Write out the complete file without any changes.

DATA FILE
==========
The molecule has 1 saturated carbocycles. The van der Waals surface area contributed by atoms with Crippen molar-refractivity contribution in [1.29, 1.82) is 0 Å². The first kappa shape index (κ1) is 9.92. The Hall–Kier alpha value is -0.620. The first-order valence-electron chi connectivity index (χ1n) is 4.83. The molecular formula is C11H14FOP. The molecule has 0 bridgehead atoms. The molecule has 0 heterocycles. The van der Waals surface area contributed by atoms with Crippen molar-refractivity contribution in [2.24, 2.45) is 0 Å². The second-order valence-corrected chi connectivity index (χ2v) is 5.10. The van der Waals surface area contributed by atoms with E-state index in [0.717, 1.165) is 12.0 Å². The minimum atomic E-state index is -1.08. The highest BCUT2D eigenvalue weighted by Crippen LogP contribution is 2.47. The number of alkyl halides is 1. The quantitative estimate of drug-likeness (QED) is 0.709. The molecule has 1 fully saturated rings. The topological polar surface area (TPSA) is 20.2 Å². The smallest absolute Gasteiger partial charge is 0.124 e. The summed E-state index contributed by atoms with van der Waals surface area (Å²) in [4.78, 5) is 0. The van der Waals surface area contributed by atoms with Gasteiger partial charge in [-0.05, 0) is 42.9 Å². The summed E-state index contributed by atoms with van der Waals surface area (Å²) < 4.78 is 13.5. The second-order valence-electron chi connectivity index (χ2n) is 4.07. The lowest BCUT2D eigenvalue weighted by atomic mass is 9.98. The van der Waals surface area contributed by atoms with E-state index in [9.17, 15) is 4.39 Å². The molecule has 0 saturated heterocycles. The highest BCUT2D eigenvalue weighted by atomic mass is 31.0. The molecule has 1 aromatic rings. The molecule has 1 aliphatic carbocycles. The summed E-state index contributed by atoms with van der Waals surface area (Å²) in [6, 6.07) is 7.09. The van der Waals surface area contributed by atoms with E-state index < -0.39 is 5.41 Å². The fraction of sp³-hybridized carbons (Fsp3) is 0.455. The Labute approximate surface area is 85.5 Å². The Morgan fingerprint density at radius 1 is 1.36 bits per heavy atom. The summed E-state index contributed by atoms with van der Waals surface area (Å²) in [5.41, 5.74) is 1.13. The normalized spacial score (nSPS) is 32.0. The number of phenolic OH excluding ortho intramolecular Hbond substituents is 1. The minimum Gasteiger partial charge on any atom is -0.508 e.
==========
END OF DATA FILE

The molecule has 1 saturated carbocycles. The van der Waals surface area contributed by atoms with Crippen molar-refractivity contribution in [1.29, 1.82) is 0 Å². The first kappa shape index (κ1) is 9.92. The Hall–Kier alpha value is -0.620. The first-order valence-electron chi connectivity index (χ1n) is 4.83. The molecular formula is C11H14FOP. The molecule has 0 bridgehead atoms. The molecule has 0 heterocycles. The van der Waals surface area contributed by atoms with Crippen molar-refractivity contribution in [2.24, 2.45) is 0 Å². The second-order valence-corrected chi connectivity index (χ2v) is 5.10. The van der Waals surface area contributed by atoms with E-state index in [0.717, 1.165) is 12.0 Å². The minimum atomic E-state index is -1.08. The highest BCUT2D eigenvalue weighted by Crippen LogP contribution is 2.47. The number of alkyl halides is 1. The quantitative estimate of drug-likeness (QED) is 0.709. The molecule has 1 fully saturated rings. The topological polar surface area (TPSA) is 20.2 Å². The smallest absolute Gasteiger partial charge is 0.124 e. The summed E-state index contributed by atoms with van der Waals surface area (Å²) in [4.78, 5) is 0. The van der Waals surface area contributed by atoms with Gasteiger partial charge in [-0.05, 0) is 42.9 Å². The summed E-state index contributed by atoms with van der Waals surface area (Å²) < 4.78 is 13.5. The second-order valence-electron chi connectivity index (χ2n) is 4.07. The lowest BCUT2D eigenvalue weighted by atomic mass is 9.98. The van der Waals surface area contributed by atoms with E-state index in [9.17, 15) is 4.39 Å². The molecule has 0 saturated heterocycles. The highest BCUT2D eigenvalue weighted by atomic mass is 31.0. The molecule has 1 aromatic rings. The molecule has 1 aliphatic carbocycles. The summed E-state index contributed by atoms with van der Waals surface area (Å²) in [6, 6.07) is 7.09. The van der Waals surface area contributed by atoms with E-state index < -0.39 is 5.41 Å². The fraction of sp³-hybridized carbons (Fsp3) is 0.455. The Labute approximate surface area is 85.5 Å². The Morgan fingerprint density at radius 1 is 1.36 bits per heavy atom. The summed E-state index contributed by atoms with van der Waals surface area (Å²) in [5.41, 5.74) is 1.13. The normalized spacial score (nSPS) is 32.0. The number of phenolic OH excluding ortho intramolecular Hbond substituents is 1. The minimum Gasteiger partial charge on any atom is -0.508 e.